California State University, Northridge invites the public to attend the American Indian Student Association’s (AISA) 34th annual Powwow — an American Indian social gathering where dances and songs are shared — on Saturday, Nov. 25.
The free event will take place from 11 a.m. to 9 p.m. on the lawn in front of the Chicano House on N. University Drive, located at 18111 Nordhoff St. in Northridge.
“The event is a powerful piece of knowledge for the broader community to experience firsthand; not just in a classroom or a book, but to physically experience the vibrancy of these traditions and ways of life that are continuing,” said Brian Burkhart, director of the American Indian Studies Program (AISP).
The history of powwows is as complex as it is ancient. The American Indian’s resilience and passion to spread their culture around the world defeated the laws that were enacted to minimize their existence.
In the 1800s, powwows were banned by federal law. The culture and religion of American Indians was outlawed because they were not considered United States citizens and were denied protection under the First Amendment of the United States Constitution, which guarantees citizens with the freedom of religion, speech and expression. Under these legal threats on their reservations, many American Indians joined Wild West shows where they channeled their culture and traditions into commercial entertainment and traveled the world to share their culture without being jailed.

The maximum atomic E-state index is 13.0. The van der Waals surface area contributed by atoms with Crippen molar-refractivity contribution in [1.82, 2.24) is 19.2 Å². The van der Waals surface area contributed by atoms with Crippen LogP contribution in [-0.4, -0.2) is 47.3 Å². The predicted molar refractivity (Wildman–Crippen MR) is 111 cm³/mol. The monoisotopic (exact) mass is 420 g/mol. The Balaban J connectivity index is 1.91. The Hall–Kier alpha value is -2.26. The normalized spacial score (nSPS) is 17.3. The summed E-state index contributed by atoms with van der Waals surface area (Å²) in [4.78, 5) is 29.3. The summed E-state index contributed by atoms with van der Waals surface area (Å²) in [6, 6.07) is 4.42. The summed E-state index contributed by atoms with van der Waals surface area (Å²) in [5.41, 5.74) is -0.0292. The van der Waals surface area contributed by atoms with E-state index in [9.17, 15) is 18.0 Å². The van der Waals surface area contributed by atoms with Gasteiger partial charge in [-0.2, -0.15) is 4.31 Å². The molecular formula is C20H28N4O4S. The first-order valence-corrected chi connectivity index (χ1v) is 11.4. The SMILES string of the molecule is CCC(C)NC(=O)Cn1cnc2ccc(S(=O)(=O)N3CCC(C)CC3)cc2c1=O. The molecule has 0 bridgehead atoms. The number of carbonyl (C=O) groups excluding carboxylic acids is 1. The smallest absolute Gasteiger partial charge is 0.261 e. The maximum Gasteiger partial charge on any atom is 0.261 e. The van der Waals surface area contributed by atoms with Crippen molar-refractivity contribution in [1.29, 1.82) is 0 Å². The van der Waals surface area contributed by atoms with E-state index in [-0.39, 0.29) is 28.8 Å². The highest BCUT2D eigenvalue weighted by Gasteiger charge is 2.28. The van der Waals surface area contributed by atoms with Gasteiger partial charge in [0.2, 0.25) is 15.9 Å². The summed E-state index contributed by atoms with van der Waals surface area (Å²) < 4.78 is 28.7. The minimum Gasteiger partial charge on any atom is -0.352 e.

“These [performances] created the context of intertribal events that would occur,” said Burkhart. “Many tribes came together and shared their dances, and also performed for an audience. This gave them the ability to do it because it was illegal otherwise.”
It wasn’t until 1978 that congress passed the American Indian Religious Freedom Act, to protect and preserve the traditional religious rights and cultural practices of Native Americans, Hawaiians, Eskimos and Aleuts.
Although CSUN’s College of Humanities developed the AISP in 1972 and the AISA continues to be active on campus, many people are still unaware of their existence, said Burkhart.
“Having this public event raises awareness,” said Burkhart. “We are still here. Native cultures are still here. Our ceremonies, dances, traditions, languages and this way of life is continuing strong.”
The powwow will feature intertribal songs and dances with dancers who will wear different regalia, such as, northern, southern, traditional, grass, jingle, fancy and fancy shawl. The community can participate in selected dances.
“The American Indian Student Association students put the event on,” said Burkhart. “It gives them an opportunity to publicly express their identity and who they are. This [powwow] gives encouragement and confidence to students, in terms of grounding their identity and their ability to be successful [in] their life.”
AISP promotes an understanding of American Indian history, cultures and tribal sovereignty with a focus on southern California tribes, and other indigenous peoples in a global context. The program seeks to revise Western knowledge of the history and culture of the U.S. to include American Indian perspectives, contributions, and contemporary political, economic, and social issues in the U.S. and throughout the globe.
For more information, contact the AISP at firstname.lastname@example.org or call (818) 677-5030.